Your RA symptoms may be worse if you had the disease for years before you knew it. If it isn’t spotted and treated early, inflammation can lead to joint pain, damage, and deformity that won’t get better. Physical therapy may help you move better and ease your pain. Surgery can also replace your damaged joint with a new one.

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Forgetting To Protect Your Joints

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Joint protection is an important part of any treatment program for RA. The goal is to reduce pain, prevent deformity, stabilize the joints, and reduce stress on the joints. This is accomplished through the use of splints, braces, or assistive devices exercise proper body mechanics pacing your activities and modifying your environment if necessary. Failure to protect your joints can make RA worse.

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Working With Your Doctor

You may not need to see your doctor every time you have a flare-up.

However, if pain and other symptoms last beyond a few days, you may want to make an appointment. Your doctor can investigate any symptoms that seem to be progressing, such as a reduction in flexibility.

Tracking flares through a journal or app can help you and your doctor to monitor the progression of your OA. The information you collect can help inform the decisions you make about treatment.

Your doctor may recommend imaging tests, such as an X-ray or MRI. These can help identify changes that might indicate whether youre experiencing a flare-up, long-term damage, or both.

If the results suggest new changes, your doctor will help you adjust your treatment plan to take these into account.

In time, flare-ups may become more frequent and symptoms can start to affect your mobility and quality of life. At this point, you may wish to consider joint replacement surgery.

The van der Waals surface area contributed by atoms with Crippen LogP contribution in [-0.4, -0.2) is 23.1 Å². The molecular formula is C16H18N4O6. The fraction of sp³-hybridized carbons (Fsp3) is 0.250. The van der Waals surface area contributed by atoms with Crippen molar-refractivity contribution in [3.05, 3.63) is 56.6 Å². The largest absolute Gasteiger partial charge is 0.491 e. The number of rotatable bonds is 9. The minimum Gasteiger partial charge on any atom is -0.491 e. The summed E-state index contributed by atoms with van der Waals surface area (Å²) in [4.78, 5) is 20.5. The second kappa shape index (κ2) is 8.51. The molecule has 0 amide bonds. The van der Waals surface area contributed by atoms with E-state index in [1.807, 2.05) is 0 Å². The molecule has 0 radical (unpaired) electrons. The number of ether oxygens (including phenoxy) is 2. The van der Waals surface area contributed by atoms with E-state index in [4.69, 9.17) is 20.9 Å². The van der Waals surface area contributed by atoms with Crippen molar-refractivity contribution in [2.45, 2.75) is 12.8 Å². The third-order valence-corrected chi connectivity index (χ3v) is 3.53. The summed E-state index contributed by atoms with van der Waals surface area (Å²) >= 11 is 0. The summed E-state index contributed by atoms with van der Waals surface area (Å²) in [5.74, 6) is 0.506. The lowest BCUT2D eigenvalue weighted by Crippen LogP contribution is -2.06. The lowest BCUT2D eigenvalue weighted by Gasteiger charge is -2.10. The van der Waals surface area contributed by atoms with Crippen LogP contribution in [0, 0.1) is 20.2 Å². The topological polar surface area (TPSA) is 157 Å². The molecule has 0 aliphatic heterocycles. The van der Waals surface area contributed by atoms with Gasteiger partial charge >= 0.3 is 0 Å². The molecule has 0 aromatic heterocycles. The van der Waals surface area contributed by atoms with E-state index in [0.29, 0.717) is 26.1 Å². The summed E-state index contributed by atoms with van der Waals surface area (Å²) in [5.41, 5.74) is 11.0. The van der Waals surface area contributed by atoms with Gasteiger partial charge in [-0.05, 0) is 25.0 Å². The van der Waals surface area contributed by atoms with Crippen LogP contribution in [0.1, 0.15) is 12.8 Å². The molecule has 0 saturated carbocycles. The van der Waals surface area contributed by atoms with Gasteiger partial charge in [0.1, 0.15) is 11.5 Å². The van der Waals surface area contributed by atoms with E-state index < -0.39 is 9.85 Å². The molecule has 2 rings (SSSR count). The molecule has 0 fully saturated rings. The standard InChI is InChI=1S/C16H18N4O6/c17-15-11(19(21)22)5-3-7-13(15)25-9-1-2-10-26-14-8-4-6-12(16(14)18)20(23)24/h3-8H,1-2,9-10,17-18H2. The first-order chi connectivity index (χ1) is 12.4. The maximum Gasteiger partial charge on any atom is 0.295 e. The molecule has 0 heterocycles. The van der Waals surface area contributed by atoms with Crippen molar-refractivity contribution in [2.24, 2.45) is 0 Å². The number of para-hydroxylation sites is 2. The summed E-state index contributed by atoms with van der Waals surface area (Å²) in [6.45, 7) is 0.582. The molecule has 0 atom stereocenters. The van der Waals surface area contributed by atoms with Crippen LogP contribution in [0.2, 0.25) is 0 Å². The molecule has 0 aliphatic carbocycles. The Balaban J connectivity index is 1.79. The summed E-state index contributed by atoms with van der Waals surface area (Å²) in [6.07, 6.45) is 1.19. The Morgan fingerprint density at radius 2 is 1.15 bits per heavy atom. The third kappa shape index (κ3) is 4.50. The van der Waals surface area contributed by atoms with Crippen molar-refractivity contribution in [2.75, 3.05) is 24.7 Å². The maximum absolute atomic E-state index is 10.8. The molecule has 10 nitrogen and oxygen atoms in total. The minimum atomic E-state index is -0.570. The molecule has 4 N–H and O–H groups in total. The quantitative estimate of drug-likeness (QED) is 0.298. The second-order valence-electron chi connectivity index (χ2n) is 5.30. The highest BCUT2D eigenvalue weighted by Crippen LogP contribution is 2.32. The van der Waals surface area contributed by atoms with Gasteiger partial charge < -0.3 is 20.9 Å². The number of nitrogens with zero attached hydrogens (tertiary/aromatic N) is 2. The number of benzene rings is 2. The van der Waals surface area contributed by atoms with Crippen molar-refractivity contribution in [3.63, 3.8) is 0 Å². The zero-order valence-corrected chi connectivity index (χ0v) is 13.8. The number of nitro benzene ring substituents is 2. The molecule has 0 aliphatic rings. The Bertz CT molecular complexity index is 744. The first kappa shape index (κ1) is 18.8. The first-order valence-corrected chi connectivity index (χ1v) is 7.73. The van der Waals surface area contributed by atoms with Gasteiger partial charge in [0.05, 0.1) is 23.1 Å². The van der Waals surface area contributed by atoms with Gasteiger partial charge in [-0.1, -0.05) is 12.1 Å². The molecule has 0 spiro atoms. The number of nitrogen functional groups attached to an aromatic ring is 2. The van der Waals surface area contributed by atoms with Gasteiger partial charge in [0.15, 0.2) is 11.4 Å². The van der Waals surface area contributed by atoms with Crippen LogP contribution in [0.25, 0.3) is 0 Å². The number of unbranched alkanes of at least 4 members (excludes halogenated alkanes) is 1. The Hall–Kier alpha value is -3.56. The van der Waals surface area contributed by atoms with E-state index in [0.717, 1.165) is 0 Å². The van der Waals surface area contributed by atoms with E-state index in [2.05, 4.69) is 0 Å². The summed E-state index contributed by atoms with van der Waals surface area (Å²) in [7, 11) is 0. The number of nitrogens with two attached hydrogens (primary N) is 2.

Surgery is usually the last option for treating OA, but many people find it resolves recurring flare-ups and decreases the pain.

for OA and an OA flare-up usually involves a combination of over-the-counter or prescription medications and home remedies. Talk to your doctor about the options below.

You’re Having A Flare

Red, warm, swollen joints are inflamed. A flare is when inflammation in your body spikes. Your symptoms can get worse. You might also have a mild fever, fatigue, and feel sick all over. To treat a flare, your doctor might adjust your medicine to lower the inflammation. To feel better, get more rest and apply hot or cold packs to sore, swollen joints.

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Common Medications To Treat Arthritis Flares

OA patients might just need some OTC pain-relieving medication such as acetaminophen, ibuprofen, or naproxen. Dr. Bose also recommends topical gels and lotions like diclofenac gel or 2 Old Goats. If that doesnt work, Dr. Ashany says joint injections of steroids may be given. RA flares are more complicated. In inflammatory arthritis, steroids are often used to try to quickly bring a flare under control, Dr. Ashany says. If only one joint is involved a steroid can be given by injection, but otherwise it can be taken orally .